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Boots infant formula ads broke advertising rules, says watchdog

Boots broke advertising rules by promoting baby formula, a watchdog has ruled   (Andrew Matthews / PA)
Boots broke advertising rules by promoting baby formula, a watchdog has ruled (Andrew Matthews / PA)

Boots was found to have broken advertising rules by promoting baby formula, the Advertising Standards Authority (ASA) has said.

The health and beauty retailer advertised four brands of formula products on the sidebars of search engines earlier this year.

However, it is illegal in the UK to advertise formula for babies up to six months of age so as not to discourage breastfeeding.

The World Health Organisation (WHO) recommends that babies be exclusively breastfed for the first six months of their life.

The organisation argues that: “Inappropriate marketing of breast-milk substitutes continues to undermine efforts to improve breastfeeding rates and duration worldwide.”

Boots explained that the ads appeared online due to a human error which led to an out-of-date list of prohibited items being sent to the advertising team.

The ASA said: “Boots pointed out that the processes used for social media and digital display ads had continued to exclude the products, which suggested that the problem with the paid search advertising was due to human error.

“We welcomed Boots’ prompt action in removing the ads and their assurance that they would amend their processes to avoid a similar situation reoccurring.”

It added: “However, because the ads had the effect of marketing infant formula, which was prohibited under the [ASA] Code, we concluded that they breached the Code.”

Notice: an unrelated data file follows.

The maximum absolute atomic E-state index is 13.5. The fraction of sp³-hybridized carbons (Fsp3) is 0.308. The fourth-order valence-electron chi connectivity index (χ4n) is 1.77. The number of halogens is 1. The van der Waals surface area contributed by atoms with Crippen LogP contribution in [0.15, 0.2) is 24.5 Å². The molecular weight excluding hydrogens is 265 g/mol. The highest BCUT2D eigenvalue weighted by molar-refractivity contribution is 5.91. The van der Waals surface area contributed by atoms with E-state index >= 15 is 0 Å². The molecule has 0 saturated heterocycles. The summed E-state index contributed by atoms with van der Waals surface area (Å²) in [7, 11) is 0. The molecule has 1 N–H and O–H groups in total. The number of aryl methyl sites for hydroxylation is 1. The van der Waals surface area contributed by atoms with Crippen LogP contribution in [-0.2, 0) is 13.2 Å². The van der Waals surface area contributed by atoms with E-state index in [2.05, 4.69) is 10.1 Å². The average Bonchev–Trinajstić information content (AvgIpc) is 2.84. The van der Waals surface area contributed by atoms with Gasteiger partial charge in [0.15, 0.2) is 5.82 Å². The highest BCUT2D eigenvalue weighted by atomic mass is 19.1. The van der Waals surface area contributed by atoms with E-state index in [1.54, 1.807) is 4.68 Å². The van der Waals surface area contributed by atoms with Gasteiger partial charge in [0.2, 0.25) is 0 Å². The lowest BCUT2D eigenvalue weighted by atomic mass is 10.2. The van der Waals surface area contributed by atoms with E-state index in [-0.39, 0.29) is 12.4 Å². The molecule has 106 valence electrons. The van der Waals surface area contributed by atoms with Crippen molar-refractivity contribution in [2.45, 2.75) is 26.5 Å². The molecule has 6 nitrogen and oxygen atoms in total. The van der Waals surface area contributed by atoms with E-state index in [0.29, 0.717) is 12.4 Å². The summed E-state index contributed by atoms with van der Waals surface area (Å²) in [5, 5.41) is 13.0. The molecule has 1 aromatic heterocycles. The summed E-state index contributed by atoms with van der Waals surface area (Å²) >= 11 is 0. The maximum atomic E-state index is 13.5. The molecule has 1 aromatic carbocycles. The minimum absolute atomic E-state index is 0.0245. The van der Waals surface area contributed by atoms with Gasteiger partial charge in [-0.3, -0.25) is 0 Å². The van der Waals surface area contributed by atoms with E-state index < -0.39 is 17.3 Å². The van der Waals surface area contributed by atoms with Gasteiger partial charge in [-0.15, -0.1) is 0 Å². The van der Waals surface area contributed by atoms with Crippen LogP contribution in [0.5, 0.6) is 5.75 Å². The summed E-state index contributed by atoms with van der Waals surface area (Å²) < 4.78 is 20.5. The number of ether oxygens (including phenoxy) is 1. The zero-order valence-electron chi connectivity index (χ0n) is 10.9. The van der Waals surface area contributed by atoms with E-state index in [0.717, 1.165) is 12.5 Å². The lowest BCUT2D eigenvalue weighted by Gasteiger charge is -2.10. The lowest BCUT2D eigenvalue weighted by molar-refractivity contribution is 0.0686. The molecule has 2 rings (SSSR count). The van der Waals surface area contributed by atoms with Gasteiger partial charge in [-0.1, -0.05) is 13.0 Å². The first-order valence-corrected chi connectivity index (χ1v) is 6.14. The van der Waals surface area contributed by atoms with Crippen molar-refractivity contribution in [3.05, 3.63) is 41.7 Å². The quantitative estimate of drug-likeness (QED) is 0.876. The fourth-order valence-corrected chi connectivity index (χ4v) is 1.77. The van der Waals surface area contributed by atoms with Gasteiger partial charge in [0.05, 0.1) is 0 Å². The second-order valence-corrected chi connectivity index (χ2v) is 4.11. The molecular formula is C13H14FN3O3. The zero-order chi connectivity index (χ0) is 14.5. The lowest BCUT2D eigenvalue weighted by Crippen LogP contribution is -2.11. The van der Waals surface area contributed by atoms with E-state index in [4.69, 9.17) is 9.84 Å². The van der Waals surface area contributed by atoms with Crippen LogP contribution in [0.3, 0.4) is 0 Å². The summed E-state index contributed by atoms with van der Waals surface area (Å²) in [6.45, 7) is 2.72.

A Boots spokesperson said: “We immediately removed these products from our paid media marketing and have since reviewed our list of exclusions and our digital processes to prevent this error happening again.”

Meanwhile, Iceland Foods is calling on the Government to overturn the current rules around advertising and selling infant formula.

The supermarket chain wants the Government to permit the promotion of offers on formula, and to allow customers to buy formula using loyalty points or food bank vouchers.

Iceland defied the regulations last week by making customers aware it had cut the price of formula by more than 20 per cent.

Iceland Foods executive chairman Richard Walker said: “The benefits of breastfeeding versus using infant formula aren’t up for debate: this is about supporting the choices of UK parents as they navigate the cost-of-living crisis.

“The Government needs to show it is doing all it can to help people in the UK, and support retailers like us so that we can do our part without reprisals.”

Many mothers and organisations have criticised the Government’s stance on breast-feeding, as many women cannot feed naturally and are reliant on formula, which can prove expensive, and can lead to babies being denied crucial sustenance, especially as most food banks won’t give out formula.